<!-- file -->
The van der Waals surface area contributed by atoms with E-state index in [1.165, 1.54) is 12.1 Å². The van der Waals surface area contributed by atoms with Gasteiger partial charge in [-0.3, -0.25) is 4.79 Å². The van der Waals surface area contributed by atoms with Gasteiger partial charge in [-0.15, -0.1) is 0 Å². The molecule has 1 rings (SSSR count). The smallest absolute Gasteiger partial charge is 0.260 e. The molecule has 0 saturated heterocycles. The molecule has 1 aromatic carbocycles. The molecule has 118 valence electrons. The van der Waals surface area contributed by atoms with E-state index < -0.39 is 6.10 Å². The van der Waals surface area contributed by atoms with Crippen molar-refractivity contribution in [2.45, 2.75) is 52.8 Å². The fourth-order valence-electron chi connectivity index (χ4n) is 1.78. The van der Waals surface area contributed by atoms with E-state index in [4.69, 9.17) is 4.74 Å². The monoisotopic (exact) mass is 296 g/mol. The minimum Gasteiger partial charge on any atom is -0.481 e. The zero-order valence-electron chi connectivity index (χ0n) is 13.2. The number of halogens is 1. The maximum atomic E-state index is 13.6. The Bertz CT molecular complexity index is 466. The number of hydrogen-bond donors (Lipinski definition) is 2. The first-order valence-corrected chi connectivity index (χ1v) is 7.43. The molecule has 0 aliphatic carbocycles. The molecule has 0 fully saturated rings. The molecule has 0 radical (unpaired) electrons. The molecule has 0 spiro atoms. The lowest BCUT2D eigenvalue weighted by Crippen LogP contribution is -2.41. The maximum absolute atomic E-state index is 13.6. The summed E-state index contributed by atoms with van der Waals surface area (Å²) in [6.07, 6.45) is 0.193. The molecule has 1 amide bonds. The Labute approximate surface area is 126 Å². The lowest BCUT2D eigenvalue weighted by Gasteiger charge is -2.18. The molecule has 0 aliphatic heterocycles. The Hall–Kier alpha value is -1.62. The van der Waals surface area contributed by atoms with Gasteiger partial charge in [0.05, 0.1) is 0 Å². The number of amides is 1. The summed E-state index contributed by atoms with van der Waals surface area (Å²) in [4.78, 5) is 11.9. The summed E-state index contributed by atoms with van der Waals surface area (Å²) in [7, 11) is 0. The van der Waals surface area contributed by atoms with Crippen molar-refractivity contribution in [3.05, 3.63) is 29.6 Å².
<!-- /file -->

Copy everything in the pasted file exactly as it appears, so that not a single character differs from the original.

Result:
The van der Waals surface area contributed by atoms with E-state index in [1.165, 1.54) is 12.1 Å². The van der Waals surface area contributed by atoms with Gasteiger partial charge in [-0.3, -0.25) is 4.79 Å². The van der Waals surface area contributed by atoms with Gasteiger partial charge in [-0.15, -0.1) is 0 Å². The molecule has 1 rings (SSSR count). The smallest absolute Gasteiger partial charge is 0.260 e. The molecule has 0 saturated heterocycles. The molecule has 1 aromatic carbocycles. The molecule has 118 valence electrons. The van der Waals surface area contributed by atoms with E-state index < -0.39 is 6.10 Å². The van der Waals surface area contributed by atoms with Crippen molar-refractivity contribution in [2.45, 2.75) is 52.8 Å². The fourth-order valence-electron chi connectivity index (χ4n) is 1.78. The van der Waals surface area contributed by atoms with E-state index in [4.69, 9.17) is 4.74 Å². The monoisotopic (exact) mass is 296 g/mol. The minimum Gasteiger partial charge on any atom is -0.481 e. The zero-order valence-electron chi connectivity index (χ0n) is 13.2. The number of halogens is 1. The maximum atomic E-state index is 13.6. The Bertz CT molecular complexity index is 466. The number of hydrogen-bond donors (Lipinski definition) is 2. The first-order valence-corrected chi connectivity index (χ1v) is 7.43. The molecule has 0 aliphatic carbocycles. The molecule has 0 fully saturated rings. The molecule has 0 radical (unpaired) electrons. The molecule has 0 spiro atoms. The lowest BCUT2D eigenvalue weighted by Crippen LogP contribution is -2.41. The maximum absolute atomic E-state index is 13.6. The summed E-state index contributed by atoms with van der Waals surface area (Å²) in [6.07, 6.45) is 0.193. The molecule has 1 amide bonds. The Labute approximate surface area is 126 Å². The lowest BCUT2D eigenvalue weighted by Gasteiger charge is -2.18. The molecule has 0 aliphatic heterocycles. The Hall–Kier alpha value is -1.62. The van der Waals surface area contributed by atoms with Gasteiger partial charge in [0.05, 0.1) is 0 Å². The number of amides is 1. The summed E-state index contributed by atoms with van der Waals surface area (Å²) in [4.78, 5) is 11.9. The summed E-state index contributed by atoms with van der Waals surface area (Å²) in [7, 11) is 0. The van der Waals surface area contributed by atoms with Crippen molar-refractivity contribution in [3.05, 3.63) is 29.6 Å².